Commitment to Diversity on Display
It’s hard to tell where the blues in the painting end and where the multitude of other hues (purples and greys and hints of aqua, among others) starts. The 26-and-a-half-ft. mural by Inuk multimedia artist Niap, which adorns a central hallway in Northeastern University’s downtown Toronto campus, is incredibly striking. With its abstract nature, the artwork’s watercolours draw you in. After a while, you may even begin to see a wintry landscape form before your eyes. But the art’s layered beauty only tells a portion of its story — and what it represents at Northeastern University’s Toronto campus. Simply titled Composition 2020, Niap’s piece serves as a visual reminder of the University’s deeply-rooted commitment to, and celebration of, diversity.
Artistic Expression of Diversity
“You sort of get lost in it, and I loved the story of how the materials and water [the artist used] were tied to her home and became a method of connecting with her family during COVID,” says Thomas Vannatter, Northeastern University’s Public Art Manager, of the piece — for which Niap sourced from her hometown, Kuujjuaq, and other communities across Nunavik Region in Quebec’s northernmost area. “We presented a few different artists to the Dean but Niap’s work really stood out — not just as something that would work well in the space but something that has depth and impact — and it all felt very timely. With everything that we’ve all been through, and are still going through, it felt important that the work have a connection to the land and to family and to the idea of home.”
When the idea of using art to celebrate the diversity of the peoples of Turtle Island (present day Canada) was first proposed at Northeastern, Vannatter reached out to an artist friend for guidance. Vannatter’s friend mentioned that at Art Toronto, almost half of the galleries featured First People artists. Niap was one of them. After seeing her art, Vannatter immediately recognized how well Niap’s work would translate to reproduction in vinyl. Niap’s strong commitment to, and advocacy for, her community and culture also made her work an ideal fit for the commission.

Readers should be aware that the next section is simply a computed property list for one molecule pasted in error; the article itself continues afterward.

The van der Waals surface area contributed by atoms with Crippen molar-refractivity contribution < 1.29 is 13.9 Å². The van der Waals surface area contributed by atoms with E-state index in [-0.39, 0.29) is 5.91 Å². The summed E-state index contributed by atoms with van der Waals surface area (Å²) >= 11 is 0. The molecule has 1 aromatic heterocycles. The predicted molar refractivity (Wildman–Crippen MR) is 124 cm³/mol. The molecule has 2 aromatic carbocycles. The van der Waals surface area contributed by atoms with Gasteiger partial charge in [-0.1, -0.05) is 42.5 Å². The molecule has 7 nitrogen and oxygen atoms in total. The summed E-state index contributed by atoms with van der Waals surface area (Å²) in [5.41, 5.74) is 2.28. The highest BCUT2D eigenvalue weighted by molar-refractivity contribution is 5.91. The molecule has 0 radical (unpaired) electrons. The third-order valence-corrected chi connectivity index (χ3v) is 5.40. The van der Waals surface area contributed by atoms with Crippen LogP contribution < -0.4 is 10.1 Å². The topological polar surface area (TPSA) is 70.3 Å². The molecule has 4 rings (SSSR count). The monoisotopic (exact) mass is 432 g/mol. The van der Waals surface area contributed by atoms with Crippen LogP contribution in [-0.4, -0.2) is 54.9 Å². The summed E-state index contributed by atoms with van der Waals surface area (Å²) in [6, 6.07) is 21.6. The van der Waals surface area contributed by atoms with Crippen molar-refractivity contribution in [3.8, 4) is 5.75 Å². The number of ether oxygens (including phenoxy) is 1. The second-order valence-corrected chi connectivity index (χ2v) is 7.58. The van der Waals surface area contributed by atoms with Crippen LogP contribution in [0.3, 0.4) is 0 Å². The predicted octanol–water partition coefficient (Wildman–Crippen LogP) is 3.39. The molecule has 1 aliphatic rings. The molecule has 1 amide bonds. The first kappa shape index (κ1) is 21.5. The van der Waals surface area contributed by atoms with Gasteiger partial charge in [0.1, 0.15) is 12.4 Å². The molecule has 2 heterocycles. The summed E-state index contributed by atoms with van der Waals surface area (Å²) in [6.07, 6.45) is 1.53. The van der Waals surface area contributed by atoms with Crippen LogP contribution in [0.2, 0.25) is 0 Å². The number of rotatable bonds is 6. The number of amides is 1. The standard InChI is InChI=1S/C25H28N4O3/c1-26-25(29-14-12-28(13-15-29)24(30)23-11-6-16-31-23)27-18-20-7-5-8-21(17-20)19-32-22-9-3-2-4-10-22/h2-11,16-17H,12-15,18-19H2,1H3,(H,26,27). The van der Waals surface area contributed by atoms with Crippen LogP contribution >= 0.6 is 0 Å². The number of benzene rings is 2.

“Growing up Inuk in Kuujjuaq and then moving to the south, I had to deal with a lot of ignorance from schoolmates, teachers, and other adults, and it brought this shame to my identity,” Niap says. “It was a really hard time. I didn’t want to be seen as Inuk, or related to it. Then, I met Inuit from Nunavut, and they had such pride. I realized how strong and proud our culture and history is. I started to focus on cultural representation, and I realized how little people know about Inuit culture. I’m first an educator, a teacher of culture, and my medium is art. I draw people in with art and then hit them with the knowledge of how to be an ally.”
Working across multiple media, Niap creates by drawing, painting, photography, sculpture and carving, traditional Inuit throat singing, and acting. Through this multidisciplinary approach, Niap reaffirms her culture by incorporating elements that represent her identity as an Inuk woman. The artistic expression has also garnered Niap much acclaim since she launched her full-time arts career in 2015.
In the last seven years, Niap has completed residencies around in locations like Paris and Finland; won prestigious scholarships from institutions such as the Inuit Art Foundation; saw her art acquired by museums such as the Montreal Museum of Fine Arts; exhibited her work in Vancouver, Winnipeg, Ottawa, and Montreal; and has been busy with mural contracts across various communities, including ones in Nunavik. Throughout it all, Niap’s art has continued to respond to issues surrounding cultural identity and heritage.